To gain entry into Tanzania, US citizens and most other nationalities will need a passport and visa. The passport must be valid for six months after the intended length of stay.
Visas can be obtained prior to departure from the USA or at your point of entry into Tanzania. If you have enough time before your trip, we recommend applying for your visa in advance.
The visa cost for US citizens is $100. More information can be found: Tanzania Embassy – USA
If you didn’t obtain your visa in advance, you can get one upon arrival at JRO. The process is fairly easy. You just need to fill out a form, wait in line, pay the required fee, have them take a photo of you (yes this is a great photo after your long flight) and place it in your passport.
Alternatively, if you are flying into Nairobi —Jomo Kenyatta International Airport—and taking a shuttle to Moshi, you can secure your visa at the Tanzanian border. The shuttle service will stop at the border. You can enter the office and pick up your visa there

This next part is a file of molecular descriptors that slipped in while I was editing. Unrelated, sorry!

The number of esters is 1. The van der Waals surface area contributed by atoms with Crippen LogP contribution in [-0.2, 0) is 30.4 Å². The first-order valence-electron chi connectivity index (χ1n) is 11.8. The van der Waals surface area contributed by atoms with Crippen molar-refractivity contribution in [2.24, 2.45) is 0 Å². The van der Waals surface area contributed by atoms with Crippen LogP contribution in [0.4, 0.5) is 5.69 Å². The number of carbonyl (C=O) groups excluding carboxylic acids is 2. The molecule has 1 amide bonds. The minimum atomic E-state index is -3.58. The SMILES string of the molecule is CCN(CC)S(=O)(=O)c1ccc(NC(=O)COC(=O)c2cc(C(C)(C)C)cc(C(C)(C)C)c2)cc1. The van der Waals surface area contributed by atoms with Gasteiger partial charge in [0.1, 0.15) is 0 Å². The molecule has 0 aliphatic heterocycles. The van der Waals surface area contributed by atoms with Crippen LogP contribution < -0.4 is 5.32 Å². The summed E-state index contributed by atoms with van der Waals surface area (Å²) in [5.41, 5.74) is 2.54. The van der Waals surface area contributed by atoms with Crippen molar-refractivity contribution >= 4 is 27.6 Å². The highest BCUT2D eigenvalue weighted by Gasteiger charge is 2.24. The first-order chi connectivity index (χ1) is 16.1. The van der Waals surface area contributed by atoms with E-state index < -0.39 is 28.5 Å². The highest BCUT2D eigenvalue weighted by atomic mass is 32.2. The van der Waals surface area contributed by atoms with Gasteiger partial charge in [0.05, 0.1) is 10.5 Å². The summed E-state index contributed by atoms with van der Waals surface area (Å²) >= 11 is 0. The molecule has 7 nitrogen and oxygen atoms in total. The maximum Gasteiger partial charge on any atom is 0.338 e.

Tanzania is a developing East African nation noted for its history of stability and astounding natural beauty. A robust tourism industry provides all levels of tourist amenities, although higher-end facilities are concentrated mainly in the cities and selected game parks. The United Republic of Tanzania was formed in 1964 with the union of the mainland country of Tanganyika and the Zanzibar archipelago, which includes the islands of Unguja and Pemba. Unguja is the much larger and populous of the two islands and is commonly referred to as Zanzibar. The main city of Zanzibar is known as Stone Town. Although part of the union government, Zanzibar has its own president, court system, and legislature, and exercises considerable autonomy. The U.S. Embassy is in Tanzania’s largest city, Dar es Salaam, the location of most government offices, all embassies, and the commercial center of the country.
Tanzania’s currency is the Tanzanian shilling (TZS).
KiSwahili and English are the official languages and spoken by most people living in Tanzania; as well as this, there are many ethnic groups, speaking localize languages and dialects.
Sun block lotion, sunglasses, hats and insect repellents are essential. Binoculars are an absolute must!